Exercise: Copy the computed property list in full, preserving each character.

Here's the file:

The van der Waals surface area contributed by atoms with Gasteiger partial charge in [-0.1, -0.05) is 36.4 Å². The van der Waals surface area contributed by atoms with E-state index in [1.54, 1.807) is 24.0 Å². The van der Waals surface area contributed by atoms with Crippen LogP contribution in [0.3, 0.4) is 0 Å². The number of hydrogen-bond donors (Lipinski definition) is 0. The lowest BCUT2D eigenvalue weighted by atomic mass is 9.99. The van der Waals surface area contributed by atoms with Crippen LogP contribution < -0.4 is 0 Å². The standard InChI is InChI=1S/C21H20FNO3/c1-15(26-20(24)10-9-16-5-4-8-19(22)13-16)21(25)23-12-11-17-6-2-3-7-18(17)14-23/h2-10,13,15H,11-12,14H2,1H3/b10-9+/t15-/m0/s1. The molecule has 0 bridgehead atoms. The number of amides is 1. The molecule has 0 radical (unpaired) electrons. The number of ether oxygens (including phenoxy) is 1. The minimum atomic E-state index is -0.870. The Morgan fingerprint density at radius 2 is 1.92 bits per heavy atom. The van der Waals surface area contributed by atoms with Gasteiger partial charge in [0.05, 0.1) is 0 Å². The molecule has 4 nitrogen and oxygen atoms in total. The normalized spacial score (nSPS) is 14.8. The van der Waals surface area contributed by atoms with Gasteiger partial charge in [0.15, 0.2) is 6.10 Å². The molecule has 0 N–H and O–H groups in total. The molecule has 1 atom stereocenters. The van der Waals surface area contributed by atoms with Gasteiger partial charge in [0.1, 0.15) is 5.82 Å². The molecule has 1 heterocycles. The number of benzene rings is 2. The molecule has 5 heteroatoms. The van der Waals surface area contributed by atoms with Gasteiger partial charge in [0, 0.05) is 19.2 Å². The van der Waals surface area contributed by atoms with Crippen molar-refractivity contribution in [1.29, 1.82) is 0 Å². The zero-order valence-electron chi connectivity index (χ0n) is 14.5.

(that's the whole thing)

The van der Waals surface area contributed by atoms with Gasteiger partial charge in [-0.1, -0.05) is 36.4 Å². The van der Waals surface area contributed by atoms with E-state index in [1.54, 1.807) is 24.0 Å². The van der Waals surface area contributed by atoms with Crippen LogP contribution in [0.3, 0.4) is 0 Å². The number of hydrogen-bond donors (Lipinski definition) is 0. The lowest BCUT2D eigenvalue weighted by atomic mass is 9.99. The van der Waals surface area contributed by atoms with Crippen LogP contribution < -0.4 is 0 Å². The standard InChI is InChI=1S/C21H20FNO3/c1-15(26-20(24)10-9-16-5-4-8-19(22)13-16)21(25)23-12-11-17-6-2-3-7-18(17)14-23/h2-10,13,15H,11-12,14H2,1H3/b10-9+/t15-/m0/s1. The molecule has 0 bridgehead atoms. The number of amides is 1. The molecule has 0 radical (unpaired) electrons. The number of ether oxygens (including phenoxy) is 1. The minimum atomic E-state index is -0.870. The Morgan fingerprint density at radius 2 is 1.92 bits per heavy atom. The van der Waals surface area contributed by atoms with Gasteiger partial charge in [0.05, 0.1) is 0 Å². The molecule has 4 nitrogen and oxygen atoms in total. The normalized spacial score (nSPS) is 14.8. The van der Waals surface area contributed by atoms with Gasteiger partial charge in [0.15, 0.2) is 6.10 Å². The molecule has 0 N–H and O–H groups in total. The molecule has 1 atom stereocenters. The van der Waals surface area contributed by atoms with Gasteiger partial charge in [0.1, 0.15) is 5.82 Å². The molecule has 1 heterocycles. The number of benzene rings is 2. The molecule has 5 heteroatoms. The van der Waals surface area contributed by atoms with Gasteiger partial charge in [0, 0.05) is 19.2 Å². The van der Waals surface area contributed by atoms with Crippen molar-refractivity contribution in [1.29, 1.82) is 0 Å². The zero-order valence-electron chi connectivity index (χ0n) is 14.5.